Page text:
Hard Hat Optional (Bruno David Projects)
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Jill Downen's latest installation, "Hard Hat Optional", resembles a construction site, filled with anatomical forms reminiscent of sensual bodily elements, pockets of empty space, and areas of densely packed material. She stacks, leans, and places sculptural and architectural forms to be seen not as individual pieces, but rather as a complete installation. The exhibit emphasizes the temporal nature and transformation of place. Downen invites viewers to question whether the site is in a process of construction or deconstruction, with seductive fragments, sensitive folds of architectural skin, and stacks of flesh-like blocks. The work employs an indeterminate nature and offers viewers an opportunity to experience the space and directly interact with precariously balanced building materials and forms.
Peripheral vision became part of the inspiration, process, and concept of Hard Hat Optional when Downen began to notice construction sites. In this exhibit, she aims to bring qualities from these overlooked sites out of the periphery and into direct conversation with the viewer. She captures the temporal energies and unsettling tension that objects create in both their physical weight and spatial movement. The idea of architecture as flesh is opened, exposing the infrastructures and energies of the sensual building blocks. Still resembling bodily structures, the sculptural forms reveal varied surfaces; chiseled, cut, punctured, scarred and smoothed. Downen urges viewers to imagine these pieces as parts of a building that is in a state of becoming.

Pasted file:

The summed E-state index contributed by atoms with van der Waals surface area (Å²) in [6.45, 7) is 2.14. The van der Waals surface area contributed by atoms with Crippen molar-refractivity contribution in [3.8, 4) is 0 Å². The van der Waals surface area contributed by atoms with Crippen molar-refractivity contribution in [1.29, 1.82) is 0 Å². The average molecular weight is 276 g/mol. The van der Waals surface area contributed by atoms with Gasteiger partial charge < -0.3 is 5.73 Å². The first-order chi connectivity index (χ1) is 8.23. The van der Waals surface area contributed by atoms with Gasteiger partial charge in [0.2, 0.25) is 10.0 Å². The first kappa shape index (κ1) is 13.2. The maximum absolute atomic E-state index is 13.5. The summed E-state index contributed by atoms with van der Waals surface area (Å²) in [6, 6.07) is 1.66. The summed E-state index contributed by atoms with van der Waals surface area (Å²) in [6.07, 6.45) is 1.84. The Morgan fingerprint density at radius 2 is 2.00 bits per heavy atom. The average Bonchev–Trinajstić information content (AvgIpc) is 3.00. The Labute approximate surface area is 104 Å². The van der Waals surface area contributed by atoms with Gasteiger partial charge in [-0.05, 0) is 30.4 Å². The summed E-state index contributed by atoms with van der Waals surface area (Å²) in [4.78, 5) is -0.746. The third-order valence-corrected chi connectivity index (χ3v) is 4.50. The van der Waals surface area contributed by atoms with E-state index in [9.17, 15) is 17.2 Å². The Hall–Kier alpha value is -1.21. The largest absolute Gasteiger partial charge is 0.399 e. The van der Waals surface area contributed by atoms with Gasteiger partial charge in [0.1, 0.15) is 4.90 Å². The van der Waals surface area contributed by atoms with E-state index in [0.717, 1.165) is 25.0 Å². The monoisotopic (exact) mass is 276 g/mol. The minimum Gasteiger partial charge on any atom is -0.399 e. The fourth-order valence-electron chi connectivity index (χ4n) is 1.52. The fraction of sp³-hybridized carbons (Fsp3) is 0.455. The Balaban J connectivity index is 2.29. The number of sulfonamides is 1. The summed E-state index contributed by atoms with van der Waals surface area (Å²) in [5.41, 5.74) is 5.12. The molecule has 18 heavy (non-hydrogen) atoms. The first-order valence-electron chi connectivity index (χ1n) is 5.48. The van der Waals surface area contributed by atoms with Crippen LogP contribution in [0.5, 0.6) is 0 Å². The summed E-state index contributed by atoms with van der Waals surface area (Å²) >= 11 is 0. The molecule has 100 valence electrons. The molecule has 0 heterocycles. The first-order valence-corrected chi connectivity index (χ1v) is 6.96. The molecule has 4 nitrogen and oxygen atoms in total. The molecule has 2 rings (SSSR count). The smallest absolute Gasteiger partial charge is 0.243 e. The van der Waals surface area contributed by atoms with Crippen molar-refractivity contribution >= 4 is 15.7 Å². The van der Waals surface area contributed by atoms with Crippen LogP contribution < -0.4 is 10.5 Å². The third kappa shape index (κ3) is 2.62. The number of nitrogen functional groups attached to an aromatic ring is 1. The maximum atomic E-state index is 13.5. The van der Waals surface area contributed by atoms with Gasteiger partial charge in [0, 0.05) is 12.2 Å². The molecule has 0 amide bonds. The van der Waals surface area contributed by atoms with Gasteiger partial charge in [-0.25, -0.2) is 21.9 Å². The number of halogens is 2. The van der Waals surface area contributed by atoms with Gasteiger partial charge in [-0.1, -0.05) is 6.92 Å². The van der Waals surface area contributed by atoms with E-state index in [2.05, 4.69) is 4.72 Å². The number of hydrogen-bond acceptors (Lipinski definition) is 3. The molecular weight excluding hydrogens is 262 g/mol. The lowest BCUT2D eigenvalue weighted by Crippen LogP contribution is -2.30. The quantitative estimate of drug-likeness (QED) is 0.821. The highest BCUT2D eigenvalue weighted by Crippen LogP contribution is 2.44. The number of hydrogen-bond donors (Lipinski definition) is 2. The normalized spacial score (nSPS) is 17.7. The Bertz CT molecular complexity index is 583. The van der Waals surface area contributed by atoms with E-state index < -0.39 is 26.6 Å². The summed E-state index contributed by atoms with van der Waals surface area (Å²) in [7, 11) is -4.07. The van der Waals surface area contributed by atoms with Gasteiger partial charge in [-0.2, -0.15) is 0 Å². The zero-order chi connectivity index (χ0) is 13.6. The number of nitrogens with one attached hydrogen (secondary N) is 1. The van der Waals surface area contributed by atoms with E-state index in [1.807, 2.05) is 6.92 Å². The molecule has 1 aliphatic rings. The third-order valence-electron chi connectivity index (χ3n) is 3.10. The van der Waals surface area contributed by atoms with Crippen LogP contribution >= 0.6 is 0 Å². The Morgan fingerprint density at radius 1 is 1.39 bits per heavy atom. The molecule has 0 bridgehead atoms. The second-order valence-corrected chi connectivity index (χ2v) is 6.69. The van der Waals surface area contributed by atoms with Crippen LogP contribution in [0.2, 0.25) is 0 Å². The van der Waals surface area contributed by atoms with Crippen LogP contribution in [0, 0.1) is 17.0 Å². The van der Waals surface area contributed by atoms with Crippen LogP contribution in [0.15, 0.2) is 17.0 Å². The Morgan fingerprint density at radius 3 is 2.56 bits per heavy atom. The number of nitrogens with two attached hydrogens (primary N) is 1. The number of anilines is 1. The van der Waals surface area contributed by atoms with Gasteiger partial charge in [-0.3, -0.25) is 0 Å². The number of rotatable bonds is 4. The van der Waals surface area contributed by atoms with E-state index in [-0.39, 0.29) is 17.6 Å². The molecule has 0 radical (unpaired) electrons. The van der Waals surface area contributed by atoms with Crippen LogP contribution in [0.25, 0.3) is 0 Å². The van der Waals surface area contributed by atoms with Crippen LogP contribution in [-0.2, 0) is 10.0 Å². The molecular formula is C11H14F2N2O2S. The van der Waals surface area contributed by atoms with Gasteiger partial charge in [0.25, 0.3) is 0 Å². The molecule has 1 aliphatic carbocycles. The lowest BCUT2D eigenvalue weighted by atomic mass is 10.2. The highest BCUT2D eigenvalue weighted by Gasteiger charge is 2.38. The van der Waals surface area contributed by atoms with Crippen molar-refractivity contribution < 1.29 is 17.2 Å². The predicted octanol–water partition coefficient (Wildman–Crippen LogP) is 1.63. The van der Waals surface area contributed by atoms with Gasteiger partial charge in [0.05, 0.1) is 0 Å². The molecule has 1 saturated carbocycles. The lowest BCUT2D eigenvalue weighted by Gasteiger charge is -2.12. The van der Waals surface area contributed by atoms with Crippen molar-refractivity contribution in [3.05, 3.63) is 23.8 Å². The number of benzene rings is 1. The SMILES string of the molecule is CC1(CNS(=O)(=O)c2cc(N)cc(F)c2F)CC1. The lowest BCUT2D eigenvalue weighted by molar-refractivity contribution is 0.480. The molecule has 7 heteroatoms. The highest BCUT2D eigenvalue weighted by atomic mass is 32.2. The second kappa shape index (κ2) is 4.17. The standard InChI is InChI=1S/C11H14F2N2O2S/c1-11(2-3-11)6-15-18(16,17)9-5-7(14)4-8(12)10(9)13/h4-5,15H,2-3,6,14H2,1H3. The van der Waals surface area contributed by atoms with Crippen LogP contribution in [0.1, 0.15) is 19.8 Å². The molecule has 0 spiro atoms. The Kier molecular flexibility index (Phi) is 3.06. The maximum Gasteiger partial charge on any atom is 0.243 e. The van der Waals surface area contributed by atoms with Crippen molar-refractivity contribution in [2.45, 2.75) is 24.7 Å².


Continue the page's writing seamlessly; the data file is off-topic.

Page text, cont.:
Hard Hat Optional reveals the relationship between the objects and the space in which they are situated. Although the space feels like a construction site, it is presented free of grit and grime. Palettes, sand bags and lumber are all part of the installation, carefully placed to create a distinct conversation with the viewer. A fifteen-foot wooden support structure cantilevers ominously overhead, building unsettling tension while holding up a pocket of empty space. The exhibit reveals the shared substructures of architecture and the human body, as well as the temporal nature of their creation.
Recently, Downen was awarded three residencies at the Mac Dowell Colony in Peterborough, NH; Ragdale Foundation, Lake Forest, IL and; Vermont Studio Center, Johnson, VT. In 2007, she was awarded the Cite International des Arts Residency, Paris, France. In 2003, she received a Great Rivers Biennial Grant, sponsored by Contemporary Art Museum St. Louis and the Gateway Foundation, and in 2004, she exhibited "The Posture of Place" as part of the first Great Rivers Biennial. Her art has been reviewed in numerous publications, including Sculpture Magazine, Art Papers, The New York Times, and the St. Louis Post-Dispatch. Downen holds an MFA in sculpture from Washington University in St. Louis as a Danforth Scholar and a BFA from the Kansas City Art Institute in painting and printmaking.
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